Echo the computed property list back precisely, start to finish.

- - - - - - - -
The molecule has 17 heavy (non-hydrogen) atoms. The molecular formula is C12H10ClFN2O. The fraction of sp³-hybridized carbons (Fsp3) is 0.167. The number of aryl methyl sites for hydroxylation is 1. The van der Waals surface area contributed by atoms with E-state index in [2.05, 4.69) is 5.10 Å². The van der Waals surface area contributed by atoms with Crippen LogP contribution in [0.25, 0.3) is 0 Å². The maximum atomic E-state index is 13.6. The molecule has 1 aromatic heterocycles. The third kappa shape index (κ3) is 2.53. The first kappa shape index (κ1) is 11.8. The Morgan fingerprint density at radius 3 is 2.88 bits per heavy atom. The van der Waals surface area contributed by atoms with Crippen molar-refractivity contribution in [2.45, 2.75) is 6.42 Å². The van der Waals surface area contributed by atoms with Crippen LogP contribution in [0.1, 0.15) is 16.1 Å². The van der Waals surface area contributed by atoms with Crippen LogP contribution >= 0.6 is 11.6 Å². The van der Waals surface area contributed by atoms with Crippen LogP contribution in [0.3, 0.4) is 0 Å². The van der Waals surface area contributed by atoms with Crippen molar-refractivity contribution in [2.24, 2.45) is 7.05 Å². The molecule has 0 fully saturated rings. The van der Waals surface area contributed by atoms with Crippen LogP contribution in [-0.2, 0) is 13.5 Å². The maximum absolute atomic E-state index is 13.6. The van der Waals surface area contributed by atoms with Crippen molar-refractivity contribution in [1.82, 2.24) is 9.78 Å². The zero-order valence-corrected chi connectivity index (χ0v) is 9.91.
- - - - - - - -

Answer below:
The molecule has 17 heavy (non-hydrogen) atoms. The molecular formula is C12H10ClFN2O. The fraction of sp³-hybridized carbons (Fsp3) is 0.167. The number of aryl methyl sites for hydroxylation is 1. The van der Waals surface area contributed by atoms with E-state index in [2.05, 4.69) is 5.10 Å². The van der Waals surface area contributed by atoms with Crippen LogP contribution in [0.25, 0.3) is 0 Å². The maximum atomic E-state index is 13.6. The molecule has 1 aromatic heterocycles. The third kappa shape index (κ3) is 2.53. The first kappa shape index (κ1) is 11.8. The Morgan fingerprint density at radius 3 is 2.88 bits per heavy atom. The van der Waals surface area contributed by atoms with Crippen molar-refractivity contribution in [2.45, 2.75) is 6.42 Å². The van der Waals surface area contributed by atoms with Crippen LogP contribution in [0.1, 0.15) is 16.1 Å². The van der Waals surface area contributed by atoms with Crippen LogP contribution >= 0.6 is 11.6 Å². The van der Waals surface area contributed by atoms with Crippen LogP contribution in [0.3, 0.4) is 0 Å². The van der Waals surface area contributed by atoms with Crippen molar-refractivity contribution in [2.24, 2.45) is 7.05 Å². The molecule has 0 fully saturated rings. The van der Waals surface area contributed by atoms with Crippen LogP contribution in [-0.2, 0) is 13.5 Å². The maximum absolute atomic E-state index is 13.6. The van der Waals surface area contributed by atoms with Crippen molar-refractivity contribution in [1.82, 2.24) is 9.78 Å². The zero-order valence-corrected chi connectivity index (χ0v) is 9.91.